Subject to regulation
Subject to regulation means, for any air pollutant, that the pollutant is subject to either a provision in the Clean Air Act, or a nationally-applicable regulation codified by the Administrator in subchapter C of this chapter, that requires actual control of the quantity of emissions of that pollutant, and that such a control requirement has taken effect and is operative to control, limit or restrict the quantity of emissions of that pollutant released from the regulated activity. Except that:
(i) Greenhouse gases (GHGs), the air pollutant defined in § 86.1818-12(a) of this chapter as the aggregate group of six greenhouse gases: Carbon dioxide, nitrous oxide, methane, hydrofluorocarbons, perfluorocarbons, and sulfur hexafluoride, shall not be subject to regulation except as provided in paragraphs (b)(48)(iv) through (v) of this section.
(ii) For purposes of paragraphs (b)(48)(iii) through (v) of this section, the term tpy CO2equivalent emissions (CO2e) shall represent an amount of GHGs emitted, and shall be computed as follows:
(a) Multiplying the mass amount of emissions (tpy), for each of the six greenhouse gases in the pollutant GHGs, by the gas's associated global warming potential published at Table A-1 to subpart A of part 98 of this chapter - Global Warming Potentials. For purposes of this paragraph (b)(48)(ii)(a), prior to July 21, 2014, the mass of the greenhouse gas carbon dioxide shall not include carbon dioxide emissions resulting from the combustion or decomposition of non-fossilized and biodegradable organic material originating from plants, animals, or micro-organisms (including products, by-products, residues and waste from agriculture, forestry and related industries as well as the non-fossilized and biodegradable organic fractions of industrial and municipal wastes, including gases and liquids recovered from the decomposition of non-fossilized and biodegradable organic material).
(b) Sum the resultant value from paragraph (b)(48)(ii)(a) of this section for each gas to compute a tpy CO2e.
(iii) The term emissions increase as used in paragraphs (b)(48)(iv) through (v) of this section shall mean that both a significant emissions increase (as calculated using the procedures in (a)(7)(iv) of this section) and a significant net emissions increase (as defined in paragraphs (b)(3) and (b)(23) of this section) occur. For the pollutant GHGs, an emissions increase shall be based on tpy CO2e, and shall be calculated assuming the pollutant GHGs is a regulated NSR pollutant, and “significant” is defined as 75,000 tpy CO2e instead of applying the value in paragraph (b)(23)(ii) of this section.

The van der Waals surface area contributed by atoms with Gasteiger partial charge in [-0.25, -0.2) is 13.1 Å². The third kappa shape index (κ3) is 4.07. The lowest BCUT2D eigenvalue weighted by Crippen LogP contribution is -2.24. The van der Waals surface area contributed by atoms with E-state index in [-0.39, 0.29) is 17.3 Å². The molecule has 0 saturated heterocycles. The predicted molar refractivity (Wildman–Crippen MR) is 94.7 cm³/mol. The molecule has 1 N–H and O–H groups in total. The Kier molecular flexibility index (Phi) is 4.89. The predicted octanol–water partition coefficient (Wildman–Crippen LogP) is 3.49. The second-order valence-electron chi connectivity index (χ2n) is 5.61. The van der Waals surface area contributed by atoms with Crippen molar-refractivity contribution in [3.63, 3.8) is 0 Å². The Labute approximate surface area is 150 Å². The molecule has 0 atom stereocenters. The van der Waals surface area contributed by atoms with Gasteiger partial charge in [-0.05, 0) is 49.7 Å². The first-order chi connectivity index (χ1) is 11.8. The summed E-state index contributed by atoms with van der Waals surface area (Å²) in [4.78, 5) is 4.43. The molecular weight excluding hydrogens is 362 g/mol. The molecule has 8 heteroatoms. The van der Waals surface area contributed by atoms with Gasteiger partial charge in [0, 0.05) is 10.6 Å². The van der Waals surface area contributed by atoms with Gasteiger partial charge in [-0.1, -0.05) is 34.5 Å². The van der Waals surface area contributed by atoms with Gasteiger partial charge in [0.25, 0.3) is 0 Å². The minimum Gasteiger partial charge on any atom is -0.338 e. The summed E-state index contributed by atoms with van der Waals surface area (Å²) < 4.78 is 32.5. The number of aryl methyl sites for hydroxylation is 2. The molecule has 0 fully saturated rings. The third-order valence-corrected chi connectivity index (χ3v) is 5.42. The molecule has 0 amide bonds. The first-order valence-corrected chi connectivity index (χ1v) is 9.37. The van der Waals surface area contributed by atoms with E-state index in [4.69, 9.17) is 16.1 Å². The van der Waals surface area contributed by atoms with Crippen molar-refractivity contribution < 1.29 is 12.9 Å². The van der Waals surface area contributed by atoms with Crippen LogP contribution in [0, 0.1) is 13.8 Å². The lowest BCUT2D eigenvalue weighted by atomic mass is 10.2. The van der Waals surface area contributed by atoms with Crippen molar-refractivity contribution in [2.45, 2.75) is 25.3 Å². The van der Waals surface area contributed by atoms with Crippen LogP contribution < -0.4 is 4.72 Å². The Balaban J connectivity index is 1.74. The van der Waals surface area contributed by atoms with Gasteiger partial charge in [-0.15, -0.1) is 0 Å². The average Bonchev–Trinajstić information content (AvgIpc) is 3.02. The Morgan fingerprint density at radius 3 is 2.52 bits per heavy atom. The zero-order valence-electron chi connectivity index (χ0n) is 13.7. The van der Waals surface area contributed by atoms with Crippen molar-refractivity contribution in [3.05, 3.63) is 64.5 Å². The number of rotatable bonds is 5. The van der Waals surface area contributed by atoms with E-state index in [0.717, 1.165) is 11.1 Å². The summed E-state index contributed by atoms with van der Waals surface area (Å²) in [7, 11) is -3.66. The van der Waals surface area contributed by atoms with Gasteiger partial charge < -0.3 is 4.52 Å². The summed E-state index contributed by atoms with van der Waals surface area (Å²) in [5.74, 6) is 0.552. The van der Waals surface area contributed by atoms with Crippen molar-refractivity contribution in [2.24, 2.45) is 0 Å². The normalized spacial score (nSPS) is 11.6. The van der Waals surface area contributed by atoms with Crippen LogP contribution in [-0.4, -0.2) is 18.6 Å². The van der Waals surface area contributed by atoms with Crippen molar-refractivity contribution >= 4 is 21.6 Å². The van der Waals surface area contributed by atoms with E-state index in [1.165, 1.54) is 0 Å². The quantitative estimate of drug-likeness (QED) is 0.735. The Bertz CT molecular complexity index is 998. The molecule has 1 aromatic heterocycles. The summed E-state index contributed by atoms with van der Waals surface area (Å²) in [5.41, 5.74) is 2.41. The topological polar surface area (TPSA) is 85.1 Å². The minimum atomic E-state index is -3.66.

(iv) Beginning January 2, 2011, the pollutant GHGs is subject to regulation if:
(a) The stationary source is a new major stationary source for a regulated NSR pollutant that is not GHGs, and also will emit or will have the potential to emit 75,000 tpy CO2e or more; or
(b) The stationary source is an existing major stationary source for a regulated NSR pollutant that is not GHGs, and also will have an emissions increase of a regulated NSR pollutant, and an emissions increase of 75,000 tpy CO2e or more; and,
(49) Regulated NSR pollutant, for purposes of this section, means the following:
(i) Any pollutant for which a national ambient air quality standard has been promulgated. This includes, but is not limited to, the following:
(a) PM2.5 emissions and PM10 emissions shall include gaseous emissions from a source or activity which condense to form particulate matter at ambient temperatures. On or after January 1, 2011, such condensable particulate matter shall be accounted for in applicability determinations and in establishing emissions limitations for PM2.5 and PM10 in PSD permits. Compliance with emissions limitations for PM2.5 and PM10 issued prior to this date shall not be based on condensable particulate matter unless required by the terms and conditions of the permit or the applicable implementation plan. Applicability determinations made prior to this date without accounting for condensable particulate matter shall not be considered in violation of this section unless the applicable implementation plan required condensable particulate matter to be included;
(b) Any pollutant identified under this paragraph (b)(49)(i)(b) as a constituent or precursor to a pollutant for which a national ambient air quality standard has been promulgated. Precursors identified by the Administrator for purposes of NSR are the following: